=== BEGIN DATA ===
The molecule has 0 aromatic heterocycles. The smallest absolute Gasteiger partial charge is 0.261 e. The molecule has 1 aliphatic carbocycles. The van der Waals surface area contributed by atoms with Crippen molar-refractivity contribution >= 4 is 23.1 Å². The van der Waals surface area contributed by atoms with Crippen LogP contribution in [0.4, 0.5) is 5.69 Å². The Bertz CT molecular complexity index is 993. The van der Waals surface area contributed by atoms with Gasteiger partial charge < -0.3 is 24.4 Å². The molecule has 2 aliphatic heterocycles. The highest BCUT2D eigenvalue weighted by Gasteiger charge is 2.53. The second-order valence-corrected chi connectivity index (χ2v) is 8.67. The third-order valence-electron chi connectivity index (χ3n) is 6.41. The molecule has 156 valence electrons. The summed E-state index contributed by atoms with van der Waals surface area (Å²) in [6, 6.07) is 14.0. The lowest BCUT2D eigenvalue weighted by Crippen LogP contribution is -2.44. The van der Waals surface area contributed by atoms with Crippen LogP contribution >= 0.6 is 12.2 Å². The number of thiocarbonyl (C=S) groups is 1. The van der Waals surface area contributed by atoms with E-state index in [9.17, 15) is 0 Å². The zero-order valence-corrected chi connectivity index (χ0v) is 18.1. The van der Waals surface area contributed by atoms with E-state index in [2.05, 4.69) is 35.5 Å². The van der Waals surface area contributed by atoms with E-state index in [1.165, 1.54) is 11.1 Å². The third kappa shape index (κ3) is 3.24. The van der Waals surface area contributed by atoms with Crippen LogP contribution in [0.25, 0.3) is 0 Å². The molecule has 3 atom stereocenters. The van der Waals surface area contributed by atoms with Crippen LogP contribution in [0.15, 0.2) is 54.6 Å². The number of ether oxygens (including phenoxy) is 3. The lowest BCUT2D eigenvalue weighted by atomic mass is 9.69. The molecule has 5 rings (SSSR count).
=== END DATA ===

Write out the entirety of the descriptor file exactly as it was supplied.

The molecule has 0 aromatic heterocycles. The smallest absolute Gasteiger partial charge is 0.261 e. The molecule has 1 aliphatic carbocycles. The van der Waals surface area contributed by atoms with Crippen molar-refractivity contribution >= 4 is 23.1 Å². The van der Waals surface area contributed by atoms with Crippen LogP contribution in [0.4, 0.5) is 5.69 Å². The Bertz CT molecular complexity index is 993. The van der Waals surface area contributed by atoms with Gasteiger partial charge < -0.3 is 24.4 Å². The molecule has 2 aliphatic heterocycles. The highest BCUT2D eigenvalue weighted by Gasteiger charge is 2.53. The second-order valence-corrected chi connectivity index (χ2v) is 8.67. The third-order valence-electron chi connectivity index (χ3n) is 6.41. The molecule has 156 valence electrons. The summed E-state index contributed by atoms with van der Waals surface area (Å²) in [6, 6.07) is 14.0. The lowest BCUT2D eigenvalue weighted by Crippen LogP contribution is -2.44. The van der Waals surface area contributed by atoms with Crippen LogP contribution >= 0.6 is 12.2 Å². The number of thiocarbonyl (C=S) groups is 1. The van der Waals surface area contributed by atoms with E-state index in [9.17, 15) is 0 Å². The zero-order valence-corrected chi connectivity index (χ0v) is 18.1. The van der Waals surface area contributed by atoms with E-state index in [2.05, 4.69) is 35.5 Å². The van der Waals surface area contributed by atoms with E-state index in [1.165, 1.54) is 11.1 Å². The third kappa shape index (κ3) is 3.24. The van der Waals surface area contributed by atoms with Crippen LogP contribution in [0.25, 0.3) is 0 Å². The molecule has 3 atom stereocenters. The van der Waals surface area contributed by atoms with Crippen LogP contribution in [0.15, 0.2) is 54.6 Å². The number of ether oxygens (including phenoxy) is 3. The lowest BCUT2D eigenvalue weighted by atomic mass is 9.69. The molecule has 5 rings (SSSR count).